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  1. Good Science Digest

  2. May 25, 2022

Physicians Committee Urges Legislative Clarification to End Requirements for Animal Testing of Pharmaceuticals

FDA headquarters
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Congress is currently deliberating the Prescription Drug User Fee Act (PDUFA), legislation that is reauthorized every five years to allow the Food and Drug Administration (FDA) to collect fees from the pharmaceutical industry.

This legislation also includes policy provisions to improve drug development. Current PDUFA bills introduced in the United States Senate and House of Representatives include provisions that aim to allow nonanimal methods for pharmaceutical testing. But the current language will not end animal testing requirements for new drug approvals. The Physicians Committee is asking Congress to modify these provisions in the PDUFA bills to fully remove the FDA regulatory requirements to test new drugs on animals.

The momentum building in Congress to end animal testing requirements and allow for nonanimal approaches is worth celebrating. However, the language in the PDUFA legislation under consideration in the House and Senate will not end animal testing requirements for new drugs because the provisions address the law only. FDA’s regulations, which currently require animal data, must be updated to match the statutory amendments. If Congress does not mandate that FDA change its regulations, nothing actually changes in terms of the animal testing requirements that drug developers must follow.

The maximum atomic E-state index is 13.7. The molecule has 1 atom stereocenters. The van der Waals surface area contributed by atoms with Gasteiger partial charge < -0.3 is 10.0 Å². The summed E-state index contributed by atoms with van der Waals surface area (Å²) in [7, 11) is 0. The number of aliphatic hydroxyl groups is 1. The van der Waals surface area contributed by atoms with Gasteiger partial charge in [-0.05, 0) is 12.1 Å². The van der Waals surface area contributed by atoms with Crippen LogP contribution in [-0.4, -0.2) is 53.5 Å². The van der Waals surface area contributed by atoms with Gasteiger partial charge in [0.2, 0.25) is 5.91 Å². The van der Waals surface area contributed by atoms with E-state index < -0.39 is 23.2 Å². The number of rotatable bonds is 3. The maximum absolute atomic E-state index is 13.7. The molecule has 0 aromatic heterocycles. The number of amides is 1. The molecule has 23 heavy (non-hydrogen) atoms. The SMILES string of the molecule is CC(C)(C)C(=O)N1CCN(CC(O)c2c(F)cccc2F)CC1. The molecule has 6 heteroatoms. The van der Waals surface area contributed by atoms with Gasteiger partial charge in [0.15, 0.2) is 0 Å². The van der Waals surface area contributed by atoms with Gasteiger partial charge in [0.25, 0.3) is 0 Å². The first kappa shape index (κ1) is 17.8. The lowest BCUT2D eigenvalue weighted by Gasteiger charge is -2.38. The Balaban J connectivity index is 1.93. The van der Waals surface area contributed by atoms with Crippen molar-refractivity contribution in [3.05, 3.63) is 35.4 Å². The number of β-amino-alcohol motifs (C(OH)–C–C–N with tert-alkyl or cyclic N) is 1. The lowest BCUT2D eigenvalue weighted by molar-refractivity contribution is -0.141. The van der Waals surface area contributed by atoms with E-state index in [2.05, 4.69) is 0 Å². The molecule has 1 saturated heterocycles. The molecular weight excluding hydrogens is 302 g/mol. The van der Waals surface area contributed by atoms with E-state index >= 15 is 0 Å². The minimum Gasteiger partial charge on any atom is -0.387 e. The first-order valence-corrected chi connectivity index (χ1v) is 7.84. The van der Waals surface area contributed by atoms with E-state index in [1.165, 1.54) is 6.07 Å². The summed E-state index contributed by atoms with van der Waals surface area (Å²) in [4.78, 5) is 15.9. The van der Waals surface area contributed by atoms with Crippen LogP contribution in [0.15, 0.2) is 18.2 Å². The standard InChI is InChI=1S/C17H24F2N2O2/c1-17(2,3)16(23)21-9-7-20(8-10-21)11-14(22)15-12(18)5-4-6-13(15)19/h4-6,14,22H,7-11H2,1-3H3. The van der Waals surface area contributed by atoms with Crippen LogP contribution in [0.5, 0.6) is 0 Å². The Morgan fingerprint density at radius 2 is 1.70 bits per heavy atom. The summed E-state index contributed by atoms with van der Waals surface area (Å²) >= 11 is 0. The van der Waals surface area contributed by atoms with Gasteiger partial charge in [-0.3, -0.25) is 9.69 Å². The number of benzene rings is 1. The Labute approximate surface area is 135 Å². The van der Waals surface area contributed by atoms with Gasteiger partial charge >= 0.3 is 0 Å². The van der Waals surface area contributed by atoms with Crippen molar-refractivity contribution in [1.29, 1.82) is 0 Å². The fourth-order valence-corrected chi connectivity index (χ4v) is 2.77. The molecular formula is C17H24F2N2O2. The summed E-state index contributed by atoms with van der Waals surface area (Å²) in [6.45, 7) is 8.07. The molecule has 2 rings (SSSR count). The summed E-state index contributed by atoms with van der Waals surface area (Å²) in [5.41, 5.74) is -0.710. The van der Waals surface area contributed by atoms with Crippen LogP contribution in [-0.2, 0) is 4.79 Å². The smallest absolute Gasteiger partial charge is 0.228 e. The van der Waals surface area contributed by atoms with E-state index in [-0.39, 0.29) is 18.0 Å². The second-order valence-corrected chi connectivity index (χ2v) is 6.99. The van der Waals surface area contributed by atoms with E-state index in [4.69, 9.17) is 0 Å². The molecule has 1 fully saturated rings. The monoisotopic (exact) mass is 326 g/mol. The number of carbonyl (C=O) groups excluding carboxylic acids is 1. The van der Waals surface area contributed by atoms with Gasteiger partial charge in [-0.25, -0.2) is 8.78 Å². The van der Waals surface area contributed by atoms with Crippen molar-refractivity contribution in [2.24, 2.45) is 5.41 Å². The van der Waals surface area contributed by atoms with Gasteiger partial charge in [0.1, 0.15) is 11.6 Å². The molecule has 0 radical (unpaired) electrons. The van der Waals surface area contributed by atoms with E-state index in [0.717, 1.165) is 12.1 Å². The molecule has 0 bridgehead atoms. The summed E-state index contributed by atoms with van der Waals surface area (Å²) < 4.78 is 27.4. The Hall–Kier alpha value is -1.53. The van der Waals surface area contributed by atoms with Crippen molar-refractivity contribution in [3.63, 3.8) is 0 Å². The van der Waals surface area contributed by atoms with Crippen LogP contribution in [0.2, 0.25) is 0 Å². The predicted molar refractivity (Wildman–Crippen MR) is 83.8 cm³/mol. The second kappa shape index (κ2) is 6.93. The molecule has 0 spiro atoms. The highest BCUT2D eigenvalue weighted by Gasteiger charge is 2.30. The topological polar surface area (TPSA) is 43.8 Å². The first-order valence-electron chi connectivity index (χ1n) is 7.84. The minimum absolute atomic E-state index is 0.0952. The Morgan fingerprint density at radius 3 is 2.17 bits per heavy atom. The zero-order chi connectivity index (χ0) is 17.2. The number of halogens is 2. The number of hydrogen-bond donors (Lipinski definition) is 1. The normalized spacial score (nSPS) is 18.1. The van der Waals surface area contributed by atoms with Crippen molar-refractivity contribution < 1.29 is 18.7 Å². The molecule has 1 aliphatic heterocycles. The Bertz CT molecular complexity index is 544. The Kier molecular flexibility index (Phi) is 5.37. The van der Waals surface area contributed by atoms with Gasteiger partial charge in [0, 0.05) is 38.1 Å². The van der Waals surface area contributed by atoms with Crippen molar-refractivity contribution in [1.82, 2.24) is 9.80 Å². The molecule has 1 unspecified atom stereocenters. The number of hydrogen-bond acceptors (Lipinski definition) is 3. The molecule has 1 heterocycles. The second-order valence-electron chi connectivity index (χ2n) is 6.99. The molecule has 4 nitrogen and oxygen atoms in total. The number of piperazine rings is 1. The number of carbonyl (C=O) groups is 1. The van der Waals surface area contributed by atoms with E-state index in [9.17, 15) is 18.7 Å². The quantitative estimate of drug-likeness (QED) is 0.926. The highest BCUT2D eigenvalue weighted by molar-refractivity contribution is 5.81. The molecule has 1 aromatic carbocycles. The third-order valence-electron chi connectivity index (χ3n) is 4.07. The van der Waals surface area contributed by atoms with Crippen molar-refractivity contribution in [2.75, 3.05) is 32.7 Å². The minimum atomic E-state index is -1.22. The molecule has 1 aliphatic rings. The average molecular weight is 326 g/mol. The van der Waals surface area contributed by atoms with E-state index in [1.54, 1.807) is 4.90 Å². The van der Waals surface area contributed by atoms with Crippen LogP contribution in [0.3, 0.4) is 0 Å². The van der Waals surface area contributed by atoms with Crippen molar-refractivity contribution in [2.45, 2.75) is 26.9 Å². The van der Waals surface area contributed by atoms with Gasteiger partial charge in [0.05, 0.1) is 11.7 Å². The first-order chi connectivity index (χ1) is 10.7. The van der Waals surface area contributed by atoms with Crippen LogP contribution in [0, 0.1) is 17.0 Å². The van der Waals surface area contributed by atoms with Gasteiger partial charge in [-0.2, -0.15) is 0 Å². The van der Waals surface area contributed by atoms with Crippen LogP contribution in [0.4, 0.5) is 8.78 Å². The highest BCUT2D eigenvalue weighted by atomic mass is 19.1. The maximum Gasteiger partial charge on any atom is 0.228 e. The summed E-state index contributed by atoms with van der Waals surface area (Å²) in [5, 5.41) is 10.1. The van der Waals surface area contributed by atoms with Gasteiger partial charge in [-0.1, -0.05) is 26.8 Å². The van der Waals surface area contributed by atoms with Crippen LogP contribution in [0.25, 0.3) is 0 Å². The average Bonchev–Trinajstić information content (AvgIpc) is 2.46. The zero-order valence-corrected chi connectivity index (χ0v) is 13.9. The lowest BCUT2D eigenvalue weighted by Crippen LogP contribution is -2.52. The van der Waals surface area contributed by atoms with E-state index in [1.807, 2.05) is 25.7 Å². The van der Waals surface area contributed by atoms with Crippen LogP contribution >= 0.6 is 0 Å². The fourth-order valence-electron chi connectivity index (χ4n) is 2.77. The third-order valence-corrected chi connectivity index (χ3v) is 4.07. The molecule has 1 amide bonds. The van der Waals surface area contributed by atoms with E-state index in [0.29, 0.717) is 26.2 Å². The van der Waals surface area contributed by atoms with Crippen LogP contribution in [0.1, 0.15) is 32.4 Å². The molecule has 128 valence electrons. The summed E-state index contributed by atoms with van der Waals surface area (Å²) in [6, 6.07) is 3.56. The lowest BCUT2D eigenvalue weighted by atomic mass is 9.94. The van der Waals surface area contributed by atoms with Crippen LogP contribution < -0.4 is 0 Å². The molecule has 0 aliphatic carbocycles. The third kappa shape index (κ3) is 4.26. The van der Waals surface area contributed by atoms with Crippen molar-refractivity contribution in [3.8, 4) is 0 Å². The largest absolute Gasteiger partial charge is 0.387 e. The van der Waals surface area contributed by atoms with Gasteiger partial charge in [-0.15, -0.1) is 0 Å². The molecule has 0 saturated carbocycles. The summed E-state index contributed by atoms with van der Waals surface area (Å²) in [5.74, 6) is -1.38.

Fortunately, simple modifications to the legislation would solve this problem. Without these additional changes, drug sponsors will still not have the ability to use modern alternative methods, because FDA’s regulations would still require “animal” data rather than “nonclinical” data.

Please contact your Members of Congress via our action alert below and to help ensure that PDUFA matches Congress’ intent of ending animal testing requirements. Humans and animals will both benefit as more predictive and relevant human-specific tests are utilized to make decisions on drug safety and efficacy in lieu of animal testing.

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